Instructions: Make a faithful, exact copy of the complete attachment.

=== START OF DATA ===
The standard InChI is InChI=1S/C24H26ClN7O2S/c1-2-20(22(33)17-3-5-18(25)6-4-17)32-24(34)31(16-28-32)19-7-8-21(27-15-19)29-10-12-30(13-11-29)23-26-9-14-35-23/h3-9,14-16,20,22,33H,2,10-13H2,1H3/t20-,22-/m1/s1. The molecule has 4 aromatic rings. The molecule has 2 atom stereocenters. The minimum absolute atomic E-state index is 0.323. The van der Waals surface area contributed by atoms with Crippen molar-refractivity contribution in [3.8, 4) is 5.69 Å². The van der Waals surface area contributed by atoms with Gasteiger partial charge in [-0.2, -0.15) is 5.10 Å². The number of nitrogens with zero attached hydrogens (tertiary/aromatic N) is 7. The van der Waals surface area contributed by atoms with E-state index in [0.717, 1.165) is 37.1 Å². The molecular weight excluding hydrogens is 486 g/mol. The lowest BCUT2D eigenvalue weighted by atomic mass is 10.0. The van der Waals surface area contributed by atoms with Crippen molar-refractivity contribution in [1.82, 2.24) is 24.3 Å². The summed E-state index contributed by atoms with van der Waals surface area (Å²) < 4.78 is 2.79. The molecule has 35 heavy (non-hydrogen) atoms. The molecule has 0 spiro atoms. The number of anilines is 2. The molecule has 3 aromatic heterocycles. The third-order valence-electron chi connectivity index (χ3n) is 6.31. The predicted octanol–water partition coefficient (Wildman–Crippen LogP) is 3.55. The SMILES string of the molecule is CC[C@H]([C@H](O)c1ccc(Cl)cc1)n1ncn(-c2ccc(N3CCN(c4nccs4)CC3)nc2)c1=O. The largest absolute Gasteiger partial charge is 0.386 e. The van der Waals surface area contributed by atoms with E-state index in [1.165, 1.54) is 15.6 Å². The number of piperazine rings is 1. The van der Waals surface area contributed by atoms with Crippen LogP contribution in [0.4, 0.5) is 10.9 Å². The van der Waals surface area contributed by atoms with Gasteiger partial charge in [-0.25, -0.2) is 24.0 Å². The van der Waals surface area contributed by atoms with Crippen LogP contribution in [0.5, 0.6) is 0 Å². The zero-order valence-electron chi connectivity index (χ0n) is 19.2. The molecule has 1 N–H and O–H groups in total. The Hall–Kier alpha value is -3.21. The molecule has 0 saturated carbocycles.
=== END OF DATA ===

The standard InChI is InChI=1S/C24H26ClN7O2S/c1-2-20(22(33)17-3-5-18(25)6-4-17)32-24(34)31(16-28-32)19-7-8-21(27-15-19)29-10-12-30(13-11-29)23-26-9-14-35-23/h3-9,14-16,20,22,33H,2,10-13H2,1H3/t20-,22-/m1/s1. The molecule has 4 aromatic rings. The molecule has 2 atom stereocenters. The minimum absolute atomic E-state index is 0.323. The van der Waals surface area contributed by atoms with Crippen molar-refractivity contribution in [3.8, 4) is 5.69 Å². The van der Waals surface area contributed by atoms with Gasteiger partial charge in [-0.2, -0.15) is 5.10 Å². The number of nitrogens with zero attached hydrogens (tertiary/aromatic N) is 7. The van der Waals surface area contributed by atoms with E-state index in [0.717, 1.165) is 37.1 Å². The molecular weight excluding hydrogens is 486 g/mol. The lowest BCUT2D eigenvalue weighted by atomic mass is 10.0. The van der Waals surface area contributed by atoms with Crippen molar-refractivity contribution in [1.82, 2.24) is 24.3 Å². The summed E-state index contributed by atoms with van der Waals surface area (Å²) < 4.78 is 2.79. The molecule has 35 heavy (non-hydrogen) atoms. The molecule has 0 spiro atoms. The number of anilines is 2. The molecule has 3 aromatic heterocycles. The third-order valence-electron chi connectivity index (χ3n) is 6.31. The predicted octanol–water partition coefficient (Wildman–Crippen LogP) is 3.55. The SMILES string of the molecule is CC[C@H]([C@H](O)c1ccc(Cl)cc1)n1ncn(-c2ccc(N3CCN(c4nccs4)CC3)nc2)c1=O. The largest absolute Gasteiger partial charge is 0.386 e. The van der Waals surface area contributed by atoms with E-state index in [1.165, 1.54) is 15.6 Å². The number of piperazine rings is 1. The van der Waals surface area contributed by atoms with Crippen LogP contribution in [0.4, 0.5) is 10.9 Å². The van der Waals surface area contributed by atoms with Gasteiger partial charge in [-0.25, -0.2) is 24.0 Å². The van der Waals surface area contributed by atoms with Crippen LogP contribution in [0.5, 0.6) is 0 Å². The zero-order valence-electron chi connectivity index (χ0n) is 19.2. The molecule has 1 N–H and O–H groups in total. The Hall–Kier alpha value is -3.21. The molecule has 0 saturated carbocycles.